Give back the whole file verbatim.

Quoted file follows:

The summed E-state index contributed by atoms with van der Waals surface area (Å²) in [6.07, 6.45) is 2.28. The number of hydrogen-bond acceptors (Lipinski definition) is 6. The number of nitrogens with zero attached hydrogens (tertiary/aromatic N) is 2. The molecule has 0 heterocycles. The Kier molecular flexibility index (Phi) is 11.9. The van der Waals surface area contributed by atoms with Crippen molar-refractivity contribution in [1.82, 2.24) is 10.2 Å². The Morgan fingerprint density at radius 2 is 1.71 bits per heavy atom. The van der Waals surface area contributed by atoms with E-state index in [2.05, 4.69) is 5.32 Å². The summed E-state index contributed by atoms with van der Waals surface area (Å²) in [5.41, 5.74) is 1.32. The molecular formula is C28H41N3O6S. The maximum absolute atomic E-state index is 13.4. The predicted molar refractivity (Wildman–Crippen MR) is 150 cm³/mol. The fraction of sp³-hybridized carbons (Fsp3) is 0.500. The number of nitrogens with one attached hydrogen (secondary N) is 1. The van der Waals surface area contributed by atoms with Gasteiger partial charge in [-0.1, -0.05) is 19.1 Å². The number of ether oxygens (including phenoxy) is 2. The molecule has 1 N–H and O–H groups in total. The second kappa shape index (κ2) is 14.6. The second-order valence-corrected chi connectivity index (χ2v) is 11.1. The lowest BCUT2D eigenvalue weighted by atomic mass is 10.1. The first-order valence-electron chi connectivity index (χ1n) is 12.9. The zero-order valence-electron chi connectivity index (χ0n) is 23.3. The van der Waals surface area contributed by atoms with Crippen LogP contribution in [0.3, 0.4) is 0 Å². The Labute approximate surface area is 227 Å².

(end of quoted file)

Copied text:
The summed E-state index contributed by atoms with van der Waals surface area (Å²) in [6.07, 6.45) is 2.28. The number of hydrogen-bond acceptors (Lipinski definition) is 6. The number of nitrogens with zero attached hydrogens (tertiary/aromatic N) is 2. The molecule has 0 heterocycles. The Kier molecular flexibility index (Phi) is 11.9. The van der Waals surface area contributed by atoms with Crippen molar-refractivity contribution in [1.82, 2.24) is 10.2 Å². The Morgan fingerprint density at radius 2 is 1.71 bits per heavy atom. The van der Waals surface area contributed by atoms with E-state index in [2.05, 4.69) is 5.32 Å². The summed E-state index contributed by atoms with van der Waals surface area (Å²) in [5.41, 5.74) is 1.32. The molecular formula is C28H41N3O6S. The maximum absolute atomic E-state index is 13.4. The predicted molar refractivity (Wildman–Crippen MR) is 150 cm³/mol. The fraction of sp³-hybridized carbons (Fsp3) is 0.500. The number of nitrogens with one attached hydrogen (secondary N) is 1. The van der Waals surface area contributed by atoms with Gasteiger partial charge in [-0.1, -0.05) is 19.1 Å². The number of ether oxygens (including phenoxy) is 2. The molecule has 1 N–H and O–H groups in total. The second kappa shape index (κ2) is 14.6. The second-order valence-corrected chi connectivity index (χ2v) is 11.1. The lowest BCUT2D eigenvalue weighted by atomic mass is 10.1. The first-order valence-electron chi connectivity index (χ1n) is 12.9. The zero-order valence-electron chi connectivity index (χ0n) is 23.3. The van der Waals surface area contributed by atoms with Crippen LogP contribution in [0.3, 0.4) is 0 Å². The Labute approximate surface area is 227 Å².